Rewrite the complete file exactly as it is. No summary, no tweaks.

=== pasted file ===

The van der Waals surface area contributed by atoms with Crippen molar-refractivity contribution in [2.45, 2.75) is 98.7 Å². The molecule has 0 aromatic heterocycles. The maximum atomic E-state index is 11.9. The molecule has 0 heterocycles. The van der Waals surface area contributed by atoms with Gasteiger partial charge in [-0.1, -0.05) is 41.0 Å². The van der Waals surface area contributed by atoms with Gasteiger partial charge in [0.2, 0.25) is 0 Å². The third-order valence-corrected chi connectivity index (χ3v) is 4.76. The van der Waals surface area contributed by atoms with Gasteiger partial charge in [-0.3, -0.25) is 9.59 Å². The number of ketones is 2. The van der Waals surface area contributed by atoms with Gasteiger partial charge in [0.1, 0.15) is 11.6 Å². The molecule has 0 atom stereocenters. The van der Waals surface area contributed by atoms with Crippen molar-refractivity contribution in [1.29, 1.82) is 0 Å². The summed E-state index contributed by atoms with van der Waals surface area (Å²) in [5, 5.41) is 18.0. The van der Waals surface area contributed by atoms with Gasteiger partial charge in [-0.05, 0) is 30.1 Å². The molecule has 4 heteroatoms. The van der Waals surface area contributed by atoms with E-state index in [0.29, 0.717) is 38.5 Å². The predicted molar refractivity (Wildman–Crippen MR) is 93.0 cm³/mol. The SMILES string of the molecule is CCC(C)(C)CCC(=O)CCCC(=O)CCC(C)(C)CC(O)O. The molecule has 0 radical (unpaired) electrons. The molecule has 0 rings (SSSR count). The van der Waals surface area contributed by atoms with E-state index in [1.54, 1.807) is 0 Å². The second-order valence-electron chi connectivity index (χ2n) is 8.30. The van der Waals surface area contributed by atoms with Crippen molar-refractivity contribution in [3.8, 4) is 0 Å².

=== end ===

The van der Waals surface area contributed by atoms with Crippen molar-refractivity contribution in [2.45, 2.75) is 98.7 Å². The molecule has 0 aromatic heterocycles. The maximum atomic E-state index is 11.9. The molecule has 0 heterocycles. The van der Waals surface area contributed by atoms with Gasteiger partial charge in [-0.1, -0.05) is 41.0 Å². The van der Waals surface area contributed by atoms with Gasteiger partial charge in [0.2, 0.25) is 0 Å². The third-order valence-corrected chi connectivity index (χ3v) is 4.76. The van der Waals surface area contributed by atoms with Gasteiger partial charge in [-0.3, -0.25) is 9.59 Å². The number of ketones is 2. The van der Waals surface area contributed by atoms with Gasteiger partial charge in [0.1, 0.15) is 11.6 Å². The molecule has 0 atom stereocenters. The van der Waals surface area contributed by atoms with Crippen molar-refractivity contribution in [1.29, 1.82) is 0 Å². The summed E-state index contributed by atoms with van der Waals surface area (Å²) in [5, 5.41) is 18.0. The van der Waals surface area contributed by atoms with Gasteiger partial charge in [-0.05, 0) is 30.1 Å². The molecule has 4 heteroatoms. The van der Waals surface area contributed by atoms with E-state index in [0.29, 0.717) is 38.5 Å². The predicted molar refractivity (Wildman–Crippen MR) is 93.0 cm³/mol. The SMILES string of the molecule is CCC(C)(C)CCC(=O)CCCC(=O)CCC(C)(C)CC(O)O. The molecule has 0 radical (unpaired) electrons. The molecule has 0 rings (SSSR count). The van der Waals surface area contributed by atoms with E-state index in [1.54, 1.807) is 0 Å². The second-order valence-electron chi connectivity index (χ2n) is 8.30. The van der Waals surface area contributed by atoms with Crippen molar-refractivity contribution in [3.8, 4) is 0 Å².